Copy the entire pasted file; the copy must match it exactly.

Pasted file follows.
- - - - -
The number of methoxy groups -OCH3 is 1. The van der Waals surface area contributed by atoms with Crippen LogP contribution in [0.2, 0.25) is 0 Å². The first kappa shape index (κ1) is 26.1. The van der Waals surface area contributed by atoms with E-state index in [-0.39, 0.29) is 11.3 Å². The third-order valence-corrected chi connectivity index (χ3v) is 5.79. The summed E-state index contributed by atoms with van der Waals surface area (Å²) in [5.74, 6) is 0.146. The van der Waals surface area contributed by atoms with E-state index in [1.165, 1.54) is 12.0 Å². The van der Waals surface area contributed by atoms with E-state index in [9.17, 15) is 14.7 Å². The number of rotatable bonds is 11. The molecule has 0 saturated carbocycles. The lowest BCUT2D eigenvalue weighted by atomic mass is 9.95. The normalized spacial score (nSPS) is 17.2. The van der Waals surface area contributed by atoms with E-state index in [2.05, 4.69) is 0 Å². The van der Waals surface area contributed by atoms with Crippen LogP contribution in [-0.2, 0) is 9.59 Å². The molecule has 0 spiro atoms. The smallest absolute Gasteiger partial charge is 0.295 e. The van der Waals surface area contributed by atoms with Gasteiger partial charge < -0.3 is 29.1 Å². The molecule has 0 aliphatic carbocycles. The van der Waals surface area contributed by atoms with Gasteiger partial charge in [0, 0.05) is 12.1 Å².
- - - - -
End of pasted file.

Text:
The number of methoxy groups -OCH3 is 1. The van der Waals surface area contributed by atoms with Crippen LogP contribution in [0.2, 0.25) is 0 Å². The first kappa shape index (κ1) is 26.1. The van der Waals surface area contributed by atoms with E-state index in [-0.39, 0.29) is 11.3 Å². The third-order valence-corrected chi connectivity index (χ3v) is 5.79. The summed E-state index contributed by atoms with van der Waals surface area (Å²) in [5.74, 6) is 0.146. The van der Waals surface area contributed by atoms with E-state index in [1.165, 1.54) is 12.0 Å². The van der Waals surface area contributed by atoms with E-state index in [9.17, 15) is 14.7 Å². The number of rotatable bonds is 11. The molecule has 0 saturated carbocycles. The lowest BCUT2D eigenvalue weighted by atomic mass is 9.95. The normalized spacial score (nSPS) is 17.2. The van der Waals surface area contributed by atoms with E-state index in [2.05, 4.69) is 0 Å². The van der Waals surface area contributed by atoms with Crippen LogP contribution in [-0.2, 0) is 9.59 Å². The molecule has 0 spiro atoms. The smallest absolute Gasteiger partial charge is 0.295 e. The van der Waals surface area contributed by atoms with Gasteiger partial charge < -0.3 is 29.1 Å². The molecule has 0 aliphatic carbocycles. The van der Waals surface area contributed by atoms with Gasteiger partial charge in [0, 0.05) is 12.1 Å².